Entertainment·Video

Beasts of No Nation takes Idris Elba into disturbing territory

From Nelson Mandela to Stringer Bell to Commandant in Beasts of No Nation, Idris Elba has tackled some powerful roles. The British actor talks to CBC's Wendy Mesley about complex characters and that 007 kerfuffle.
Actor Idris Elba talks about the complex characters he portrays and why they aren't simply black stereotypes. 1:27

Forget about this whole "street" business: Idris Elba's got range.

Just two years ago, Elba was earning praise for his film portrayal of anti-apartheid icon Nelson Mandela. Now, the accolades are rolling in again, this time for portraying an altogether different type of leader.

In Beasts of No Nation, he plays a villainous West African commander who builds an army of child soldiers by molding them with equal doses of fatherly affection and horrific abuse.

"Other side of the spectrum," Elba concedes with a laugh when asked to compare the two roles.

"I think that in the span of a career of an actor, it's important to have everything," he told CBC's Wendy Mesley in Toronto earlier this fall.

"Nelson Mandela is an almost god-like character, so playing him was like, 'Where do you go from here?'"

The choice to take on the role of Beasts' Commandant appears to have been a good one for Elba. Based on a novel by Nigerian author Uzodinma Iweala, the Netflix movie – a first for the streaming service and available Friday – is already earning Oscar buzz.

Elba has stated that the role has allowed him to explore his own West African heritage but rejects the idea that he is trying to tell "black" stories. 
'The characters I have managed to play have complexities. Human complexities. Not necessarily black [complexities],' says Idris Elba. (CBC News)

"The characters I have managed to play have complexities," he said. "Human complexities. Not necessarily black [complexities]."

"Of course, I'm a black man and I play black characters. But that's not necessarily the experience that you get from the character," Elba continued.

"I think that's the future of filmmaking when you talk about diversity."

'Everyone has an opinion'

And how does Elba respond to the tempest surrounding author and fellow Brit Anthony Horowitz's comment that he is "too street" to play James Bond, a quintessentially British character? It was widely construed as a thinly veiled racist remark.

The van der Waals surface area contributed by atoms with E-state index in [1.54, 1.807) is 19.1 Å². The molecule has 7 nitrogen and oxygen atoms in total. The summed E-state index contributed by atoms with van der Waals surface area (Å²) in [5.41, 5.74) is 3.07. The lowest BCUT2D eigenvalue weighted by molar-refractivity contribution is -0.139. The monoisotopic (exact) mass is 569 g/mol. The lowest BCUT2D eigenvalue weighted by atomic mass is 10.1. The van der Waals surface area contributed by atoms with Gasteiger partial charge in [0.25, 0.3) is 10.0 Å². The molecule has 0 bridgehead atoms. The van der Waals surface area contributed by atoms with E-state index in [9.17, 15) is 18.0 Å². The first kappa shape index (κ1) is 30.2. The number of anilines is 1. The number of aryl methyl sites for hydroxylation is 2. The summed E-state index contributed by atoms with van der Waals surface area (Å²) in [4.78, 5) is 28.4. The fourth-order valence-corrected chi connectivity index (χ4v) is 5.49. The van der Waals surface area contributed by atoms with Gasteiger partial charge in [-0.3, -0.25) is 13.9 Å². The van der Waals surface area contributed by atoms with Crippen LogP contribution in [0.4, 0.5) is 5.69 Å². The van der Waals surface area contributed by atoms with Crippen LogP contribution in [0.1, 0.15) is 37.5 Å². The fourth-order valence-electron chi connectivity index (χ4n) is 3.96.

Shifting back in his chair, the actor clearly wasn't too keen on the question.

"If I'm honest, I'm like on a 19-hour day and I hear that and it doesn't change my life," he said.

Still, he addressed the controversy, musing "What does the word 'street' mean?

"It's a stereotype and so on and so forth. Of course it's going to be shocking. But like I said, from my perspective, everyone has a nose and everyone has an opinion."

So is he street?

"I'm definitely from the street," Elba said.

Watch an excerpt of Mesley's interview in the video above or tune into Friday's The National for the full interview.

Comments

To encourage thoughtful and respectful conversations, first and last names will appear with each submission to CBC/Radio-Canada's online communities (except in children and youth-oriented communities). Pseudonyms will no longer be permitted.

By submitting a comment, you accept that CBC has the right to reproduce and publish that comment in whole or in part, in any manner CBC chooses. Please note that CBC does not endorse the opinions expressed in comments. Comments on this story are moderated according to our Submission Guidelines. Comments are welcome while open. We reserve the right to close comments at any time.